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[hahy-droh-dahy-nam-iks, -di-] /ˌhaɪ droʊ daɪˈnæm ɪks, -dɪ-/
noun, (used with a singular verb)
the branch of fluid dynamics that deals with liquids, including hydrostatics and hydrokinetics.
Also called hydromechanics.
Origin of hydrodynamics Unabridged
Based on the Random House Dictionary, © Random House, Inc. 2015.
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Examples from the web for hydrodynamics
  • The topics ranged from compound interest to number theory, hydrodynamics and astronomy.
  • But current models that invoke hydrodynamics and surface adhesion effects do not adequately address this situation.
  • In fact, it flows so freely that it approximates a perfect liquid, the kind governed by the standard laws of hydrodynamics.
  • Other projects reduced the area of the lake but have not altered the hydrodynamics as severely as these constrictions.
  • Predictive models of nearshore hydrodynamics, sediment transport, and beach evolution perform poorly.
British Dictionary definitions for hydrodynamics


/ˌhaɪdrəʊdaɪˈnæmɪks; -dɪ-/
(functioning as sing) Also called hydromechanics. the branch of science concerned with the mechanical properties of fluids, esp liquids See also hydrokinetics, hydrostatics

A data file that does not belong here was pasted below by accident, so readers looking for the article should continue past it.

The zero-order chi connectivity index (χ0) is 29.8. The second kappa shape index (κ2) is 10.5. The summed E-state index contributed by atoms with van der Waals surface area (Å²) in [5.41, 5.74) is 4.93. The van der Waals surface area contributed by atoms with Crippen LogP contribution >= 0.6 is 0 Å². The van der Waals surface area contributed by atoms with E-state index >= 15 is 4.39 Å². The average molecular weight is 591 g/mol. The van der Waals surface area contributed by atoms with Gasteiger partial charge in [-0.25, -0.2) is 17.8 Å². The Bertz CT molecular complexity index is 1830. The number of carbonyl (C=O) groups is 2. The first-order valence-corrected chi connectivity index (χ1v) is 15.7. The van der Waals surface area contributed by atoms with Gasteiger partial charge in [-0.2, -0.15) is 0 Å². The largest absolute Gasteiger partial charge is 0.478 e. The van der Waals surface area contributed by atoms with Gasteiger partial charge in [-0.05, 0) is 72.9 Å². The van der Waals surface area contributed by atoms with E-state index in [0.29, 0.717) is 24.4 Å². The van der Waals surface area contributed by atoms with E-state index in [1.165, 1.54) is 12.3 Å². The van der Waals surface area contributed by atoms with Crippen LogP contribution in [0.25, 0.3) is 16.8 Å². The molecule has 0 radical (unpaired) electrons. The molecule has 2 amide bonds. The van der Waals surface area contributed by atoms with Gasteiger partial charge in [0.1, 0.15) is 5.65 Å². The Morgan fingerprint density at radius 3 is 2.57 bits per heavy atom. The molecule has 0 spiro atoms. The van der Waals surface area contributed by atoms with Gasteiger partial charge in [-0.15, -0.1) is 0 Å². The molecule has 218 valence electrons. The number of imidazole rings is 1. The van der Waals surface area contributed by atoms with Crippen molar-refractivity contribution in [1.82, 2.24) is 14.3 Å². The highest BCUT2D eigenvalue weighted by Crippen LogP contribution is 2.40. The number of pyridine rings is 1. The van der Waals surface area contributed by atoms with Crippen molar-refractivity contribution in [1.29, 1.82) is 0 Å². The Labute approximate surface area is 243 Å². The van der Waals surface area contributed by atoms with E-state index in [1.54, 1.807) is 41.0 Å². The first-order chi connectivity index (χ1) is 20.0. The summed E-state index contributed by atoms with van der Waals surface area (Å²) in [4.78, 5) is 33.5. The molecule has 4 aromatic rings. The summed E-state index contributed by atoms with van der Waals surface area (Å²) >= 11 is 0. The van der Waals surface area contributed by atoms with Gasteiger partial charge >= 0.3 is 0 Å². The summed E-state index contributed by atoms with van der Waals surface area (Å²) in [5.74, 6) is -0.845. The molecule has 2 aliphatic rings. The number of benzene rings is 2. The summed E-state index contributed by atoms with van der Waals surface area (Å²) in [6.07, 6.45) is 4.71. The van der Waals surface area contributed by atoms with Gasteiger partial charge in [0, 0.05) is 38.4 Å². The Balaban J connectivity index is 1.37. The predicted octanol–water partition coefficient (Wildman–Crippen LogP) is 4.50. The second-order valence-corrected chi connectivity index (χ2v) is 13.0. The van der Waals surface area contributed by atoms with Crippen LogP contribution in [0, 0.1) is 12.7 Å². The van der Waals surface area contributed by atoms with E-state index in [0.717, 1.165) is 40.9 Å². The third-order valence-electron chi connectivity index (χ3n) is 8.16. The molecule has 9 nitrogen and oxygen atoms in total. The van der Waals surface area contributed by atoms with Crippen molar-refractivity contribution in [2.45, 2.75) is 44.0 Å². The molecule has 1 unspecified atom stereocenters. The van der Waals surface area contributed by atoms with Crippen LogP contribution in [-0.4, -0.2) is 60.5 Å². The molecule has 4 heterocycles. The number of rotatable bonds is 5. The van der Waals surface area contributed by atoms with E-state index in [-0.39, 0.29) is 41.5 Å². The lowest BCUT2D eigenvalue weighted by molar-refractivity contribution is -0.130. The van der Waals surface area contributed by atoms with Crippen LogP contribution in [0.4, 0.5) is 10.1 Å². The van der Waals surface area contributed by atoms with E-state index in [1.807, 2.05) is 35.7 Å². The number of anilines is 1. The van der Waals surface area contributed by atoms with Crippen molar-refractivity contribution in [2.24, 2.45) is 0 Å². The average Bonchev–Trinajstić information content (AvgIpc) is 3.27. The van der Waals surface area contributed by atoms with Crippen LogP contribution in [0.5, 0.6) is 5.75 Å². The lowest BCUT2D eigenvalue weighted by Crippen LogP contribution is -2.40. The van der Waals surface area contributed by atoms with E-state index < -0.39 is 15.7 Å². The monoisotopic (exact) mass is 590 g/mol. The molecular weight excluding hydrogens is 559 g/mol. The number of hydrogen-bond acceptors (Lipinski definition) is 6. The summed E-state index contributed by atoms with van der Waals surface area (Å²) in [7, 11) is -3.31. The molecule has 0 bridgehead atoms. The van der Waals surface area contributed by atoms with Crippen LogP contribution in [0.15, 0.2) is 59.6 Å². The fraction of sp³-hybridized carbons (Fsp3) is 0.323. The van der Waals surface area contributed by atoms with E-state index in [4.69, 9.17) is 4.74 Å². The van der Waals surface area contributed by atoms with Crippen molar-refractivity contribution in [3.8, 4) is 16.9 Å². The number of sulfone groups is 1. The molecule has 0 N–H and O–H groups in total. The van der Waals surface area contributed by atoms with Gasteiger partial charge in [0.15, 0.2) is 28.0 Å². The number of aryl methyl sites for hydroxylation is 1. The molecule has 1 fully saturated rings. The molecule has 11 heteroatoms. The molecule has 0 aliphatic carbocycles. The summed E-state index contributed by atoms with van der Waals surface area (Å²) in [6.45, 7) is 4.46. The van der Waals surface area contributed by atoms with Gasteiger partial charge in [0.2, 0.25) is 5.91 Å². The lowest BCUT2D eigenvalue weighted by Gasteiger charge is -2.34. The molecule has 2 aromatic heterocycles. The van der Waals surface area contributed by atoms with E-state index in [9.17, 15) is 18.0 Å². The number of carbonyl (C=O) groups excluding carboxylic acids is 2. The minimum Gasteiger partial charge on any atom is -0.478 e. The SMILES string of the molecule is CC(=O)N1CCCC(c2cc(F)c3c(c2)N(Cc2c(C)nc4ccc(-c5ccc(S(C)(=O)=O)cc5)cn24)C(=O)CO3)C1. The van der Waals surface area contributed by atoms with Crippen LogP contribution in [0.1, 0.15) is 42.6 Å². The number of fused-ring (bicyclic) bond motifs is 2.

another name for hydrokinetics
Collins English Dictionary - Complete & Unabridged 2012 Digital Edition
© William Collins Sons & Co. Ltd. 1979, 1986 © HarperCollins
Publishers 1998, 2000, 2003, 2005, 2006, 2007, 2009, 2012
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hydrodynamics in Science
The scientific study of the motion of fluids, especially noncompressible liquids, under the influence of internal and external forces. Hydrodynamics is a branch of fluid mechanics and has many applications in engineering. Compare aerodynamics, hydrostatics.

The American Heritage® Science Dictionary
Copyright © 2002. Published by Houghton Mifflin. All rights reserved.
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